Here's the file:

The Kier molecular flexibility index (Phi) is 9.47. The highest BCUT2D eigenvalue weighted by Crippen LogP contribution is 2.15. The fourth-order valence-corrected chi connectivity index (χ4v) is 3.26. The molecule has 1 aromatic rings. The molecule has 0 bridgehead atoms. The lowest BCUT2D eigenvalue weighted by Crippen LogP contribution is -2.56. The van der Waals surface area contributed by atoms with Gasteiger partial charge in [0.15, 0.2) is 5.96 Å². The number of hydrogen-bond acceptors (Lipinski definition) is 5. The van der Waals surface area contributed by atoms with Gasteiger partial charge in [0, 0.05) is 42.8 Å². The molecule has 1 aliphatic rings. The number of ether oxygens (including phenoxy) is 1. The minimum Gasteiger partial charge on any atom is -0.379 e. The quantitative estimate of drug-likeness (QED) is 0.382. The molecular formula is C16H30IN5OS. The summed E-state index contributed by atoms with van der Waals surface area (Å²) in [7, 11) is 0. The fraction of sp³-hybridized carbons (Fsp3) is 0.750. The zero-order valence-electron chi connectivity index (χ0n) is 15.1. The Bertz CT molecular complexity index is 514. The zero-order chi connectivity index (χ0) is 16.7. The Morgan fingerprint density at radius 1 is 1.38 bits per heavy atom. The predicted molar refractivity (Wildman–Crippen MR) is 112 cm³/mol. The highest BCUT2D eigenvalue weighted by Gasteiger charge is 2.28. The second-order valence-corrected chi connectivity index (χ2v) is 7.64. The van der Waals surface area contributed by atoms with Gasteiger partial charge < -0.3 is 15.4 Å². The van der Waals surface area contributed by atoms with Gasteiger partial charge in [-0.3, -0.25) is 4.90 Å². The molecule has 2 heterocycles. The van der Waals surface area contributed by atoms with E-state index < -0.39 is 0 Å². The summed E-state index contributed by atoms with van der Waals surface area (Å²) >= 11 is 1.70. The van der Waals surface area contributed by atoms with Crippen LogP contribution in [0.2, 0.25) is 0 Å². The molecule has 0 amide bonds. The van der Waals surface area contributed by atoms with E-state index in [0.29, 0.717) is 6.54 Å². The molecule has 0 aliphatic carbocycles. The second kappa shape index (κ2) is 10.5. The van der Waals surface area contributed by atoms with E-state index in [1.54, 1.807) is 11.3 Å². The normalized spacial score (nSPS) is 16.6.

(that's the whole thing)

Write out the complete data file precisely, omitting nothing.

The Kier molecular flexibility index (Phi) is 9.47. The highest BCUT2D eigenvalue weighted by Crippen LogP contribution is 2.15. The fourth-order valence-corrected chi connectivity index (χ4v) is 3.26. The molecule has 1 aromatic rings. The molecule has 0 bridgehead atoms. The lowest BCUT2D eigenvalue weighted by Crippen LogP contribution is -2.56. The van der Waals surface area contributed by atoms with Gasteiger partial charge in [0.15, 0.2) is 5.96 Å². The number of hydrogen-bond acceptors (Lipinski definition) is 5. The van der Waals surface area contributed by atoms with Gasteiger partial charge in [0, 0.05) is 42.8 Å². The molecule has 1 aliphatic rings. The number of ether oxygens (including phenoxy) is 1. The minimum Gasteiger partial charge on any atom is -0.379 e. The quantitative estimate of drug-likeness (QED) is 0.382. The molecular formula is C16H30IN5OS. The summed E-state index contributed by atoms with van der Waals surface area (Å²) in [7, 11) is 0. The fraction of sp³-hybridized carbons (Fsp3) is 0.750. The zero-order valence-electron chi connectivity index (χ0n) is 15.1. The Bertz CT molecular complexity index is 514. The zero-order chi connectivity index (χ0) is 16.7. The Morgan fingerprint density at radius 1 is 1.38 bits per heavy atom. The predicted molar refractivity (Wildman–Crippen MR) is 112 cm³/mol. The highest BCUT2D eigenvalue weighted by Gasteiger charge is 2.28. The second-order valence-corrected chi connectivity index (χ2v) is 7.64. The van der Waals surface area contributed by atoms with Gasteiger partial charge < -0.3 is 15.4 Å². The van der Waals surface area contributed by atoms with Gasteiger partial charge in [-0.3, -0.25) is 4.90 Å². The molecule has 2 heterocycles. The van der Waals surface area contributed by atoms with E-state index < -0.39 is 0 Å². The summed E-state index contributed by atoms with van der Waals surface area (Å²) >= 11 is 1.70. The van der Waals surface area contributed by atoms with Crippen LogP contribution in [0.2, 0.25) is 0 Å². The molecule has 0 amide bonds. The van der Waals surface area contributed by atoms with E-state index in [0.29, 0.717) is 6.54 Å². The molecule has 0 aliphatic carbocycles. The second kappa shape index (κ2) is 10.5. The van der Waals surface area contributed by atoms with E-state index in [1.54, 1.807) is 11.3 Å². The normalized spacial score (nSPS) is 16.6.